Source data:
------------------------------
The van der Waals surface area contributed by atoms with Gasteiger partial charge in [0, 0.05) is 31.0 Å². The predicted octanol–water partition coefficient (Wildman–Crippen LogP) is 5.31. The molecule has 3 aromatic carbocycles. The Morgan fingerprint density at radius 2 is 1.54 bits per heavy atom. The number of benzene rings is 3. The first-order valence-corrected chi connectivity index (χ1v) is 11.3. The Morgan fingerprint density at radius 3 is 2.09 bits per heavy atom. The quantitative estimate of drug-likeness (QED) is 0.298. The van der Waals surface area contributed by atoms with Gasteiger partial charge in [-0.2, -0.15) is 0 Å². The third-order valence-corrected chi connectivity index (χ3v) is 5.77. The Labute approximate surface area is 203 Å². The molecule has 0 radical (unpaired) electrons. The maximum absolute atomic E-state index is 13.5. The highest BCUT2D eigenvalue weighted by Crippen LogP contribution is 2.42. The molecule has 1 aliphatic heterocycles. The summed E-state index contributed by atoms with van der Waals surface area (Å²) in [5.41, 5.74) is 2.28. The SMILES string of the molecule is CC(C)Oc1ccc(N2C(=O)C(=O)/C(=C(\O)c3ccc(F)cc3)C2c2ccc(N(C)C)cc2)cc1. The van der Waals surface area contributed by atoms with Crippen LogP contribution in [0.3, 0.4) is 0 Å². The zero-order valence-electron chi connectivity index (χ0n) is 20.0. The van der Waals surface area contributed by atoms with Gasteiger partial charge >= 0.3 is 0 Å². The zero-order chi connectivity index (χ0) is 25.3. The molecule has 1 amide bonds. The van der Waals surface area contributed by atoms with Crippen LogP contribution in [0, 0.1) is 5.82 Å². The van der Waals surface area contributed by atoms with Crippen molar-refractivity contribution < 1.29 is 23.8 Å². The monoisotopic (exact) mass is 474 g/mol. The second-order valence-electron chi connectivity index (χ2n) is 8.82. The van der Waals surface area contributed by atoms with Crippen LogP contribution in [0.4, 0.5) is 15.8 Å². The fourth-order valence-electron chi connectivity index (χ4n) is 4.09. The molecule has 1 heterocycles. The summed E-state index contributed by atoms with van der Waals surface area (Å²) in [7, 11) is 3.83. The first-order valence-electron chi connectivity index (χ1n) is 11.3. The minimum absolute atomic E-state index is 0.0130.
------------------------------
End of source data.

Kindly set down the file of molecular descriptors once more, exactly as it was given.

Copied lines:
The van der Waals surface area contributed by atoms with Gasteiger partial charge in [0, 0.05) is 31.0 Å². The predicted octanol–water partition coefficient (Wildman–Crippen LogP) is 5.31. The molecule has 3 aromatic carbocycles. The Morgan fingerprint density at radius 2 is 1.54 bits per heavy atom. The number of benzene rings is 3. The first-order valence-corrected chi connectivity index (χ1v) is 11.3. The Morgan fingerprint density at radius 3 is 2.09 bits per heavy atom. The quantitative estimate of drug-likeness (QED) is 0.298. The van der Waals surface area contributed by atoms with Gasteiger partial charge in [-0.2, -0.15) is 0 Å². The third-order valence-corrected chi connectivity index (χ3v) is 5.77. The Labute approximate surface area is 203 Å². The molecule has 0 radical (unpaired) electrons. The maximum absolute atomic E-state index is 13.5. The highest BCUT2D eigenvalue weighted by Crippen LogP contribution is 2.42. The molecule has 1 aliphatic heterocycles. The summed E-state index contributed by atoms with van der Waals surface area (Å²) in [5.41, 5.74) is 2.28. The SMILES string of the molecule is CC(C)Oc1ccc(N2C(=O)C(=O)/C(=C(\O)c3ccc(F)cc3)C2c2ccc(N(C)C)cc2)cc1. The van der Waals surface area contributed by atoms with Crippen LogP contribution in [0.3, 0.4) is 0 Å². The zero-order valence-electron chi connectivity index (χ0n) is 20.0. The van der Waals surface area contributed by atoms with Gasteiger partial charge >= 0.3 is 0 Å². The zero-order chi connectivity index (χ0) is 25.3. The molecule has 1 amide bonds. The van der Waals surface area contributed by atoms with Crippen LogP contribution in [0, 0.1) is 5.82 Å². The van der Waals surface area contributed by atoms with Crippen molar-refractivity contribution < 1.29 is 23.8 Å². The monoisotopic (exact) mass is 474 g/mol. The second-order valence-electron chi connectivity index (χ2n) is 8.82. The van der Waals surface area contributed by atoms with Crippen LogP contribution in [0.4, 0.5) is 15.8 Å². The fourth-order valence-electron chi connectivity index (χ4n) is 4.09. The molecule has 1 heterocycles. The summed E-state index contributed by atoms with van der Waals surface area (Å²) in [7, 11) is 3.83. The first-order valence-electron chi connectivity index (χ1n) is 11.3. The minimum absolute atomic E-state index is 0.0130.